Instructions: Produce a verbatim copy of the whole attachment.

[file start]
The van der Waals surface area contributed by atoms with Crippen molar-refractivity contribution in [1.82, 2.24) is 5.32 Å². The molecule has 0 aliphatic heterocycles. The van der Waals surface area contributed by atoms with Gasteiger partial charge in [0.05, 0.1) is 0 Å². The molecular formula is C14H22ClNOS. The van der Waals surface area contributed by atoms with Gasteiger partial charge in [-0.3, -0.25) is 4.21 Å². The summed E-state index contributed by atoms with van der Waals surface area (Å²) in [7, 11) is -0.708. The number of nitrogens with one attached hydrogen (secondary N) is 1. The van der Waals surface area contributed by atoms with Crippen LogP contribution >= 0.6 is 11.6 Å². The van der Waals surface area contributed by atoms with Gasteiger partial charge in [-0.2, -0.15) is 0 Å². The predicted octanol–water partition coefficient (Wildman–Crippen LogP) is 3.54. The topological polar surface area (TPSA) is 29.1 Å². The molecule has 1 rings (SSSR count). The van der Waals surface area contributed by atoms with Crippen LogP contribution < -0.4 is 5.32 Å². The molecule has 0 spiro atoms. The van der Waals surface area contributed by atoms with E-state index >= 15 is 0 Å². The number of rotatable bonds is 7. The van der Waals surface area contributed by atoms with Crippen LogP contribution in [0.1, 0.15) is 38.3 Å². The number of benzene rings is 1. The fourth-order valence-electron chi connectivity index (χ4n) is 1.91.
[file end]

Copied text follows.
The van der Waals surface area contributed by atoms with Crippen molar-refractivity contribution in [1.82, 2.24) is 5.32 Å². The molecule has 0 aliphatic heterocycles. The van der Waals surface area contributed by atoms with Gasteiger partial charge in [0.05, 0.1) is 0 Å². The molecular formula is C14H22ClNOS. The van der Waals surface area contributed by atoms with Gasteiger partial charge in [-0.3, -0.25) is 4.21 Å². The summed E-state index contributed by atoms with van der Waals surface area (Å²) in [7, 11) is -0.708. The number of nitrogens with one attached hydrogen (secondary N) is 1. The van der Waals surface area contributed by atoms with Crippen LogP contribution >= 0.6 is 11.6 Å². The van der Waals surface area contributed by atoms with Gasteiger partial charge in [-0.2, -0.15) is 0 Å². The predicted octanol–water partition coefficient (Wildman–Crippen LogP) is 3.54. The topological polar surface area (TPSA) is 29.1 Å². The molecule has 1 rings (SSSR count). The van der Waals surface area contributed by atoms with Crippen LogP contribution < -0.4 is 5.32 Å². The molecule has 0 spiro atoms. The van der Waals surface area contributed by atoms with E-state index >= 15 is 0 Å². The number of rotatable bonds is 7. The van der Waals surface area contributed by atoms with Crippen LogP contribution in [0.1, 0.15) is 38.3 Å². The number of benzene rings is 1. The fourth-order valence-electron chi connectivity index (χ4n) is 1.91.